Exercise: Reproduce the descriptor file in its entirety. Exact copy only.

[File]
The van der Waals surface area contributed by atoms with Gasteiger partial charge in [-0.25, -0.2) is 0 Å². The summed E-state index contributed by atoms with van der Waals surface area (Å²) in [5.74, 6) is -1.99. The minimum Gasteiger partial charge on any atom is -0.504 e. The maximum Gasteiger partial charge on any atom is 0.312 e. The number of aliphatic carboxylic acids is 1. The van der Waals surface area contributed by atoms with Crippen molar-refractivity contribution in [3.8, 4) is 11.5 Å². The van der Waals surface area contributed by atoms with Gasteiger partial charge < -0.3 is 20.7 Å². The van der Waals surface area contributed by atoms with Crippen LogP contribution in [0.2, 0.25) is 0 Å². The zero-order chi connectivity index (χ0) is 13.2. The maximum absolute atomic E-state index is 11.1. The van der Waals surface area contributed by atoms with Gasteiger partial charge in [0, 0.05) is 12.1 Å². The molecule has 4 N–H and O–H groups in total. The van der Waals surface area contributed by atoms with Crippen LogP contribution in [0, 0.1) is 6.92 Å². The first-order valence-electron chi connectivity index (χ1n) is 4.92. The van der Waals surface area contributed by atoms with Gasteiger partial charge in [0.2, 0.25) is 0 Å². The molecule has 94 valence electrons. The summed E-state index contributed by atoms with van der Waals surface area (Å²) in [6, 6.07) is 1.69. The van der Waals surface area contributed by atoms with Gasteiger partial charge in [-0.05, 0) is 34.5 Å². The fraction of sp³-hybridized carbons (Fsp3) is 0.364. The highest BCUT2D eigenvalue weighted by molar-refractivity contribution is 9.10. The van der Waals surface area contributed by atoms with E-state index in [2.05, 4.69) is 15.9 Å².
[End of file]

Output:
The van der Waals surface area contributed by atoms with Gasteiger partial charge in [-0.25, -0.2) is 0 Å². The summed E-state index contributed by atoms with van der Waals surface area (Å²) in [5.74, 6) is -1.99. The minimum Gasteiger partial charge on any atom is -0.504 e. The maximum Gasteiger partial charge on any atom is 0.312 e. The number of aliphatic carboxylic acids is 1. The van der Waals surface area contributed by atoms with Crippen molar-refractivity contribution in [3.8, 4) is 11.5 Å². The van der Waals surface area contributed by atoms with Gasteiger partial charge < -0.3 is 20.7 Å². The van der Waals surface area contributed by atoms with Crippen LogP contribution in [0.2, 0.25) is 0 Å². The zero-order chi connectivity index (χ0) is 13.2. The maximum absolute atomic E-state index is 11.1. The van der Waals surface area contributed by atoms with Gasteiger partial charge in [0, 0.05) is 12.1 Å². The molecule has 4 N–H and O–H groups in total. The van der Waals surface area contributed by atoms with Crippen LogP contribution in [0, 0.1) is 6.92 Å². The first-order valence-electron chi connectivity index (χ1n) is 4.92. The van der Waals surface area contributed by atoms with Gasteiger partial charge in [0.2, 0.25) is 0 Å². The molecule has 94 valence electrons. The summed E-state index contributed by atoms with van der Waals surface area (Å²) in [6, 6.07) is 1.69. The van der Waals surface area contributed by atoms with Gasteiger partial charge in [-0.05, 0) is 34.5 Å². The fraction of sp³-hybridized carbons (Fsp3) is 0.364. The highest BCUT2D eigenvalue weighted by molar-refractivity contribution is 9.10. The van der Waals surface area contributed by atoms with E-state index in [2.05, 4.69) is 15.9 Å².